Trove of Tiffany silver, fine and decorative art selected for Quinn’s Sept. 10 auction Also slated: Sept. 7 Pewter session and Sept. 8 Antique Books session featuring important 1802 Thomas Jefferson-signed Presidential document
Measuring 42 inches wide by 21 inches high, a Royal Copenhagen glazed cobalt-blue porcelain coelacanth (also known as a “fossil fish”) features bas-relief scales, an arched back and open mouth. Designed by Jeanne Grut (b. 1927-), the piece is titled The Blue Fish and could reel in $3,000-$4,000.
An extraordinary memento of the Panama Canal’s excavation, a circa-1914 custom-made occupational shaving mug bears a photographic transfer image of a steam shovel crew on the canal’s worksite. “The consignor’s grandfather was the crew boss and had one of these mugs made for each of the 11 members of his crew,” said Matthew Quinn. “Occupational shaving mugs have developed a very strong following over the last few years. We think this extremely rare mug could make as much as $5,000 at auction.”
On Sept. 8, Quinn’s associate auction house Waverly’s, will offer 300-400 lots of rare books, maps and autographs, with the sale’s headliner being a highly important document signed in 1802 by President Thomas Jefferson and Secretary of the Navy Robert V. Smith. The document consists of instructions to commanders of U.S. armed vessels navigating the Barbary Coast, conveying to them the right to bear arms “…for protecting effectually the commerce and seamen thereof.” Jefferson goes on to say, “…you are hereby authorized and directed to subdue, seize, and make prize, of all vessels, goods and effects, belonging to the Bey [sic.] of Tripoli, or to his subjects, and to bring or send the same into port, to be proceeded against and distributed according to law.”
“This document, which was identified as ‘An Act for the protection of Commerce,’ was a key part of the Jefferson Administration’s increasingly strong response to the demands of northern African pirates for tribute in return for the safe passage of American merchant ships,” said Waverly’s specialist Anson Brown. At the time, captured American sailors were being held for ransom or even sold into slavery in Africa. Jefferson flatly rejected the Pasha of Tripoli’s demand in 1801 for $225,000 in tribute, with annual payments of $25,000 thereafter. Instead, Jefferson crafted an Act that empowered the U.S. Navy to arm its personnel and take proactive measures. The historically significant document is estimated at $3,500-$6,000.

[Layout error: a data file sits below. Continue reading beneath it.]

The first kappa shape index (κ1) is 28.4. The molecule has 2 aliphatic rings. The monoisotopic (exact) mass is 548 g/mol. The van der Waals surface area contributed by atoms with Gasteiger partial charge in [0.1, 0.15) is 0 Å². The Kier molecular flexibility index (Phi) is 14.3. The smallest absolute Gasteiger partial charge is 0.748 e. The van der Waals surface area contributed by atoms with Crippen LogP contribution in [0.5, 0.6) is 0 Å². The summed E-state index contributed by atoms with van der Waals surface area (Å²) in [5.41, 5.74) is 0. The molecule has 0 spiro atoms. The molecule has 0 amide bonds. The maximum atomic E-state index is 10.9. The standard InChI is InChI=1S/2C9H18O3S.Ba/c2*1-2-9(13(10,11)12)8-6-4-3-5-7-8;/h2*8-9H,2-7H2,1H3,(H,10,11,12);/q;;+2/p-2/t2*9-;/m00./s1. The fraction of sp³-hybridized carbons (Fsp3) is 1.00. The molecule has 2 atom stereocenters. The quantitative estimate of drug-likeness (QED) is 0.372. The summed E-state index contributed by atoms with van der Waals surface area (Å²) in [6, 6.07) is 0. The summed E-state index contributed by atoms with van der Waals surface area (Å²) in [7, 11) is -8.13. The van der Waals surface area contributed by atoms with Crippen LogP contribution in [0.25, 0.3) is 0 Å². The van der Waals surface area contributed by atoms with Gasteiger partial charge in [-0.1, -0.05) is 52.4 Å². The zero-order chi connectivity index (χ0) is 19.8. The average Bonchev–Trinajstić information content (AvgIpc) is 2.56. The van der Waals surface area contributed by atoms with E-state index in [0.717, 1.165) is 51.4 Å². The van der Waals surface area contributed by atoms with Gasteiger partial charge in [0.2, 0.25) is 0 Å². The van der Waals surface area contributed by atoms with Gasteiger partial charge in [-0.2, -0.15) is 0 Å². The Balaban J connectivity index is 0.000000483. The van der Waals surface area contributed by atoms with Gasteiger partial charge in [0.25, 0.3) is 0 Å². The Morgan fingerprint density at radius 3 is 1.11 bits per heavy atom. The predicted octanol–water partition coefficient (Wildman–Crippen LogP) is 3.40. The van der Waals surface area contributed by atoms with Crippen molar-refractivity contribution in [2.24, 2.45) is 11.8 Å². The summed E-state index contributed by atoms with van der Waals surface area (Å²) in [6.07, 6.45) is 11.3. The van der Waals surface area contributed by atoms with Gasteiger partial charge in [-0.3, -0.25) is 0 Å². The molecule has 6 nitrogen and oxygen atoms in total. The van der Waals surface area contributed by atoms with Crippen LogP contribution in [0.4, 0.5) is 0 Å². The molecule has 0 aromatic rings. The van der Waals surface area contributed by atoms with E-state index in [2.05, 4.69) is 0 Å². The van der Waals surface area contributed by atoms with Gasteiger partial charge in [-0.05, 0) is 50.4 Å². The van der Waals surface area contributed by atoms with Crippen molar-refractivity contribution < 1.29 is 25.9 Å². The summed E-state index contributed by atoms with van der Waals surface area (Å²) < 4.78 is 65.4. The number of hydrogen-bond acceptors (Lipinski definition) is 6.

The Sept. 7 session’s European pewter offerings are led by an early 17th-century charger stamped “Cardinal” and marked on the plate rim with the Arms of Bishop Adrian III or IV of Riedmatten. On verso, it is marked “Pierre II Royaume 1609” and has the hallmark “F” below a crown. Measuring 13¾ inches in diameter, it is expected to make $200-$400.
A group of four pewter boxes includes a spice box with animal feet and finial with an interior angel-and-sword mark for Johannes Vepz. It is also marked “1715” on the lid. The quartet also includes a sectioned French pharmacy box marked inside the lid “FP Dusaussois Paris 1795,” and an old pewter snuffbox, possibly 18th century. Lot estimate: $200-$300.
An American (Meriden, Conn.) Jean Theobald pewter tea set